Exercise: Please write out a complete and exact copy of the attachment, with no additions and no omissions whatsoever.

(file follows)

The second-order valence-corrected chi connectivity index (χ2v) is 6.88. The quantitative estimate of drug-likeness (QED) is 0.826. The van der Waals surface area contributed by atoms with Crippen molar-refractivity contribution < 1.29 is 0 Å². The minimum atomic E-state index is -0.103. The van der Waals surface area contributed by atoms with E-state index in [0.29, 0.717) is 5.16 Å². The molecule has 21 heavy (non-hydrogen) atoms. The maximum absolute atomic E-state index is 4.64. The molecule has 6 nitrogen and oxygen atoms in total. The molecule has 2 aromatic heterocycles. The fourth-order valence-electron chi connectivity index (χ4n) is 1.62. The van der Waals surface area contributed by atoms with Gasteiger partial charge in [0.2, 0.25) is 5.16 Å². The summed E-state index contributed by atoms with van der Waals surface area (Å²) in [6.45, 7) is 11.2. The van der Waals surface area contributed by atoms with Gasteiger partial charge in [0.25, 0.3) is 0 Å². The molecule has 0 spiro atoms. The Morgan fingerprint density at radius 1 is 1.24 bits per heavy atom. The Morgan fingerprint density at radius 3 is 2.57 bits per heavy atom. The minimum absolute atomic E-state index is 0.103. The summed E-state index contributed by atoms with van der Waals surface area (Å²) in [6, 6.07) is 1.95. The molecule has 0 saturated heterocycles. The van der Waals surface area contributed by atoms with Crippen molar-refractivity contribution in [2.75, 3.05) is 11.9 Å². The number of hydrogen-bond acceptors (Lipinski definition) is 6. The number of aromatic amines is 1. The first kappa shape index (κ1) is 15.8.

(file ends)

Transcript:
The second-order valence-corrected chi connectivity index (χ2v) is 6.88. The quantitative estimate of drug-likeness (QED) is 0.826. The van der Waals surface area contributed by atoms with Crippen molar-refractivity contribution < 1.29 is 0 Å². The minimum atomic E-state index is -0.103. The van der Waals surface area contributed by atoms with E-state index in [0.29, 0.717) is 5.16 Å². The molecule has 21 heavy (non-hydrogen) atoms. The maximum absolute atomic E-state index is 4.64. The molecule has 6 nitrogen and oxygen atoms in total. The molecule has 2 aromatic heterocycles. The fourth-order valence-electron chi connectivity index (χ4n) is 1.62. The van der Waals surface area contributed by atoms with Gasteiger partial charge in [0.2, 0.25) is 5.16 Å². The summed E-state index contributed by atoms with van der Waals surface area (Å²) in [6.45, 7) is 11.2. The van der Waals surface area contributed by atoms with Gasteiger partial charge in [0.25, 0.3) is 0 Å². The molecule has 0 spiro atoms. The Morgan fingerprint density at radius 1 is 1.24 bits per heavy atom. The Morgan fingerprint density at radius 3 is 2.57 bits per heavy atom. The minimum absolute atomic E-state index is 0.103. The summed E-state index contributed by atoms with van der Waals surface area (Å²) in [6, 6.07) is 1.95. The molecule has 0 saturated heterocycles. The van der Waals surface area contributed by atoms with Crippen molar-refractivity contribution in [2.75, 3.05) is 11.9 Å². The number of hydrogen-bond acceptors (Lipinski definition) is 6. The number of aromatic amines is 1. The first kappa shape index (κ1) is 15.8.